The launch of SolidWorks 2008 is quickly approaching and even though you may just be getting use to some things in 2007, the new version has some features that could bring you to the edge of your seat. If you’ve seen the preview demo, the new interface may be the first thing that stands out, but the focus on functionality and how you design makes this new version all the more interesting.
Over the next few days, we’re going to plunge into the depths that are SolidWorks 2008. We’re going to go over the major functionality shift in the new version of SolidWorks and show you how you’re going to be doing more of your work on the screen with less lag. This is gonna be the meat. I’ll save the What’s New for you to look at, you can download that right here.
Today we’re gonna look at
This, in any program for some reason, is usually a big complaint when it changes. I’m just gonna say it. It’s better. Take 30 minutes to play with it and you’ll like it. Here’s why…
- More room on the screen
- Less moving around
- Find stuff faster
- Improved graphics
More room on the screen
We love lots of room. The more, the better. With these three enhancements you’ve got what you need.
- Flyout Menu Bar
This is brilliant. You know the top bar where it usually just say SolidWorks, yeah, those 15,000 pixels are precious real estate, so the standard toolbar has been moved up there and the menu bar flys out over it. Don’t worry, it can be pinned down so you’re able to adapt to your new environment. You can also add commands to that standard toolbar. I would suggest adding commands you usually have there or a new one. I’ve added a Selection flyout menu and Colors.
- Custom Toolbars
The command Manager now has tabs. You can add a custom tab. I now have all my toolbar commands on one row with the most commonly used in the middle. This has completely eliminated an entire row from my screen.
- Heads-up display toolbar
This was the hardest to get use to. All the toolbar commands that have to do with display are now in a transparent menu in the viewport. This is handy, because it will appear in each viewport. The only thing I don’t like about this, is that its not customizable…yet.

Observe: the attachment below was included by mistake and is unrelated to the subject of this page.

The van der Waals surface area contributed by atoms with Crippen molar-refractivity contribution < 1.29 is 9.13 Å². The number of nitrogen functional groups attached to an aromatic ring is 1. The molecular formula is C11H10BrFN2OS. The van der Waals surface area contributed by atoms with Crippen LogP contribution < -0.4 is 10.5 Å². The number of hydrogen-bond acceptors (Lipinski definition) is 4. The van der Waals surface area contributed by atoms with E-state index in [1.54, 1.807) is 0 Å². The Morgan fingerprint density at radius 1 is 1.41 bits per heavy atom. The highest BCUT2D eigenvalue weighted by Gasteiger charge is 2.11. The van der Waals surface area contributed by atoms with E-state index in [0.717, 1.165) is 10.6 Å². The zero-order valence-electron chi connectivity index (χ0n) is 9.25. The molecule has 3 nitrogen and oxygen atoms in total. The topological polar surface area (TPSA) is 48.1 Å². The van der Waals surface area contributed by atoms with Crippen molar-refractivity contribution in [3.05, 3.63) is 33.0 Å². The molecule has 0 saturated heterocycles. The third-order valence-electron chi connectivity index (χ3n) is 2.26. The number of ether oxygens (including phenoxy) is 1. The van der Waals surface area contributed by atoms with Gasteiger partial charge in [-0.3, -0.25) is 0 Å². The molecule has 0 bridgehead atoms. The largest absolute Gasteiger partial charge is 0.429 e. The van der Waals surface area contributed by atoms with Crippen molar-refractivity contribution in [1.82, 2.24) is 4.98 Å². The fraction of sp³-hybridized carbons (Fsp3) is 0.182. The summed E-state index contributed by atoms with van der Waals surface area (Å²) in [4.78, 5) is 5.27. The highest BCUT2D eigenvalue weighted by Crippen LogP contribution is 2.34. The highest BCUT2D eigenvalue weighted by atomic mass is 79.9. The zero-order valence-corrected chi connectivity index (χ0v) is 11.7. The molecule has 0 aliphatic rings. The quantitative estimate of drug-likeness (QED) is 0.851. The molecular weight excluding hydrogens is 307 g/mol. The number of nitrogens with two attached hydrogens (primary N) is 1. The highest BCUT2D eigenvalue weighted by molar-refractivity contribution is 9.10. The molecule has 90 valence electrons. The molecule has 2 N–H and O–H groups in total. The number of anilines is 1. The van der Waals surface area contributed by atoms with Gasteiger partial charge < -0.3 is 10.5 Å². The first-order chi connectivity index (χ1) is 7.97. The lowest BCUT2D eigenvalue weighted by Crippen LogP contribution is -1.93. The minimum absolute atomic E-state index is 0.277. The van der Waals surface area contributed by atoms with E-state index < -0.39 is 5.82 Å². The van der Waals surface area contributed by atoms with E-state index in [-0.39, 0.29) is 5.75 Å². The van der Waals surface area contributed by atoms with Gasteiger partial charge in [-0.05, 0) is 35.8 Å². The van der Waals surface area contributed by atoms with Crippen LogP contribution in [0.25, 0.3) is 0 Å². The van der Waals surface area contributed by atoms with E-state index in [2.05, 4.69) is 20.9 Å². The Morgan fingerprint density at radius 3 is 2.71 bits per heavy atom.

Less moving around
We really hate having to move from toolbar to menu, to FeatureManager, to display and all in between. Anything that keeps me in the display and on the models makes the process go faster. There are two main things that make this happen.
- Context Menus
Again, brilliant, and again, takes a little getting use to. When you left click something in the viewport or FeatureManager Tree a visual context menu of typical actions pops up. Again, don’t worry, the right click context is still there, but once you get use to the new one you’ll be flying through your model.
- Shortcut Bar
If you don’t have S set up as a keyboard shortcut, you can press that in the graphics area and get a customizable shortcut bar. It’s contextual too, so when your in a sketch and hit S sketch commands come up. You could feasibly set this up to where you are always working in the graphics area.
Find stuff faster
There are four things that really, really improve this.
- Search your features
There’s now a search bar above the FeatureManager Tree. It’s dynamic. Right when you start typing, it starts searching. It goes deep too, down to the sketches and material if you have it set. You can also make it filter whatever you type in. Ine
- Dissect Parts
If you use the search that is now located up on the menu bar, you’ll find that it searches your assemblies, your parts, features within those parts, and sketches within those parts. You can drag and add any of them into what you’re working on, like that feature of that fancy slot you put in that one part way back on that other project.
What the heck are tags? They’re used a lot online these days. Like on Flickr. Think of them as keywords. You can put them on features or documents. I’m not sure how quick this will catch on. Most people I know don’t know of this type of organization. Still, once it’s used it becomes extremely useful to find things that would normally be hidden in obscurity.
- Browse Documents
When you use Ctrl-Tab to switch documents you now get a visual of all the documents open so you can switch to the one you want. This is great when you working in lots of documents or just want to avoid that 50MB drawing for a bit.
While this really doesn’t help with overall functionality in my opinion, I didn’t want to ignore that there are some great improvements. This is gonna be more useful if you’re working with visualization like PhotoWorks. However, I did find that some of the new RealView settings were extremely helpful, particularly the ‘lightcard’ setting. This creates a glow around a selection and makes it easier to see what’s selected. This is really great when working in top down assemblies and large parts. The RealView options are added to the heads-ups toolbar so switching scenes and toggling it on and off are super easy.
The interface enhancements alone make SolidWorks 2008 a definite reason to look into upgrading. When I first saw the demo I thought it was going to be all flashy interface changes with no functionality, but the interface, in my opinion, is actually much more functional. I actually found myself trying to do 2008 stuff in 2007 and started to weep when I couldn’t. Maybe not weep, but I felt really frustrated. Anyway, tomorrow, we’ll look into more of the tools.